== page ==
On August 2, 1986, the body of 15-year-old Dawn Ashworth was found in the woods of Leicestershire, England, raped and strangled. The specific modus operandi recalled the murder of Lynda Mann in the same vicinity three years earlier. Mann’s case had never been solved.
The prime suspect in the case was a local 17-year-old boy with learning disabilities who admitted to Ashworth’s murder under police grilling.
But wait, there’s DNA evidence
A year earlier, genetics researcher Alec Jeffreys at the University of Leicester had developed a method of extracting and comparing DNA from bodily fluids. He compared semen and blood samples that exonerated the youth. “I have no doubt whatsoever that he would have been found guilty had it not been for DNA evidence,” he said later.
With a serial killer on the loose, local police mounted a massive effort to find him. Evidence led them to local baker Colin Pitchfork. His DNA placed him among the relatively small number of men who could have been responsible for the crime. With a preponderance of evidence against him, he pled guilty to his crimes and was sentenced to a long prison term.
And thus, in one case, was the first person ever absolved and the first person ever convicted based on DNA evidence. Thousands have since been cleared or implicated using the technology. It has even been used retrospectively by The Innocence Project to free 350 Americans wrongly convicted of serious crimes, 20 of them on death row.
Advances in Forensic DNA
DNA is the basic operating system for life, determining all of our common and unique characteristics. Humans share 99.5% of DNA with each other (and 98% with chimps.)
Today, DNA extraction and comparison technology are vastly faster and more precise than in 1986. Recent developments have allowed labs to produce a usable DNA profile in 90 minutes, as compared to 90 days in the early days of DNA testing. In addition, federal, state and local law enforcement maintain a database of DNA profiles, knowns as CODIS, against which to compare forensic samples. Lawmakers have been challenged to find the right balance between individual and societal interests in determining whose DNA should be stored.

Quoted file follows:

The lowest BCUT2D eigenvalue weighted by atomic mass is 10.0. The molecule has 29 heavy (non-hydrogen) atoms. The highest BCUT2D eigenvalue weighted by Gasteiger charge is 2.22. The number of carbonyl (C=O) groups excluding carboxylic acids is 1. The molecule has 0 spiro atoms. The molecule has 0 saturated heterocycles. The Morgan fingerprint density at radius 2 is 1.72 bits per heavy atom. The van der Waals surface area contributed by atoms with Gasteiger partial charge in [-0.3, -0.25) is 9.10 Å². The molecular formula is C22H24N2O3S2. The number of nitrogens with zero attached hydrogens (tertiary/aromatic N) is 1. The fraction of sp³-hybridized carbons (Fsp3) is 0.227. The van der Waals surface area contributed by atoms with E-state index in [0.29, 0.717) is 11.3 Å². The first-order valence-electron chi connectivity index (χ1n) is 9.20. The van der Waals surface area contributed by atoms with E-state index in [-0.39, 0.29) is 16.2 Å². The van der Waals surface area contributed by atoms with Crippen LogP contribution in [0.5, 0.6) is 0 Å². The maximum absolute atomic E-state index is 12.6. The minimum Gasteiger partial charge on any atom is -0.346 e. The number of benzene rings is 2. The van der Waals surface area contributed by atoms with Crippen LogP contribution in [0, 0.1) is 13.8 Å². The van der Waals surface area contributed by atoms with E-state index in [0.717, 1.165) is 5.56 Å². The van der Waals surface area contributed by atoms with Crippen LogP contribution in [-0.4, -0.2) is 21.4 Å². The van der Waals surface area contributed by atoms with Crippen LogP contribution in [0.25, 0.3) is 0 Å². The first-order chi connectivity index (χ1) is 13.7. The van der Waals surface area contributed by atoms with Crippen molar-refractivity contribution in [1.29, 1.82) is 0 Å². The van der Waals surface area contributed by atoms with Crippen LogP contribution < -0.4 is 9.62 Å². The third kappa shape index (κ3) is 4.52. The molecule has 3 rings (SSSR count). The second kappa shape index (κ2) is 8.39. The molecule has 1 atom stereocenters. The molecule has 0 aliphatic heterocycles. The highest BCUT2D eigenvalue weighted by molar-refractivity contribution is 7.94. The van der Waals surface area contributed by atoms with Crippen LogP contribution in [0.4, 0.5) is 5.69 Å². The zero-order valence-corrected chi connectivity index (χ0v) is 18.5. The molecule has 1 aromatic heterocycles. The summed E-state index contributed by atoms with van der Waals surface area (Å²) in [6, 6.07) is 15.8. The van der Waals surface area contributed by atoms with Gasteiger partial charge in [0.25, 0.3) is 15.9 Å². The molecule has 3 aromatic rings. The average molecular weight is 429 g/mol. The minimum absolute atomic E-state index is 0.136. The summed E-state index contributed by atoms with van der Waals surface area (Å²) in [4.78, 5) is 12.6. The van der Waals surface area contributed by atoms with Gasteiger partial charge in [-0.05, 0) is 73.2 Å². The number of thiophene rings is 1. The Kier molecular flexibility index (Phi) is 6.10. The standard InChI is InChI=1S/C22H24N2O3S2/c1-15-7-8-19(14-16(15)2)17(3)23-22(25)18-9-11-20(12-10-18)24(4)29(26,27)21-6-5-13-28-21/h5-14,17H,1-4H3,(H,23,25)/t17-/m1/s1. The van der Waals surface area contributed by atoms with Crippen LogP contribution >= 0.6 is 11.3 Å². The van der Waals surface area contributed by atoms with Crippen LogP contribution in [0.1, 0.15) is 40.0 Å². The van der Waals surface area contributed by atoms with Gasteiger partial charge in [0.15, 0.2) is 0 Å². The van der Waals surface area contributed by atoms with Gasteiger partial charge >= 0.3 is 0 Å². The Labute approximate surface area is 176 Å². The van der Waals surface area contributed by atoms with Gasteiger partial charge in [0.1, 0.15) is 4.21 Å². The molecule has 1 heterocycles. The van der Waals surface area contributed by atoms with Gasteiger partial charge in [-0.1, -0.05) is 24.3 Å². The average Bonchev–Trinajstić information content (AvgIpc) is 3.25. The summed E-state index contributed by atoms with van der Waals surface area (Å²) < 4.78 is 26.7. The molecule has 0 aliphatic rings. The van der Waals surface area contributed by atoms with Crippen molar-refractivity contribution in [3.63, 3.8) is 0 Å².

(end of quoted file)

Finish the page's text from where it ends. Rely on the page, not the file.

Law enforcement professionals use DNA samples regularly in their work and need to be experts in their collection and use in building a criminal case.
Graduate Studies for Law Enforcement Professionals
Anderson University offers a master’s degree program at the Lowcountry Graduate Center designed to provide law enforcement professionals with the tools and training they need to advance their careers to middle and senior management positions.
Offered as a hybrid– with some courses online and others in classrooms – the 36-credit, 20-month graduate program includes the course Applied Research Methods, which covers the use of DNA profiling. To accommodate professionals working full-time in law enforcement, classes are scheduled monthly for two full days back to back. Click here for more information about the Master’s Degree program.
April 25 has been designated each year as International DNA Day to commemorate the date in 1953 that James Watson, James Crick, and colleagues published their discovery of the DNA’s structure. But it’s celebrated every day someone is caught or cleared of a crime by DNA evidence.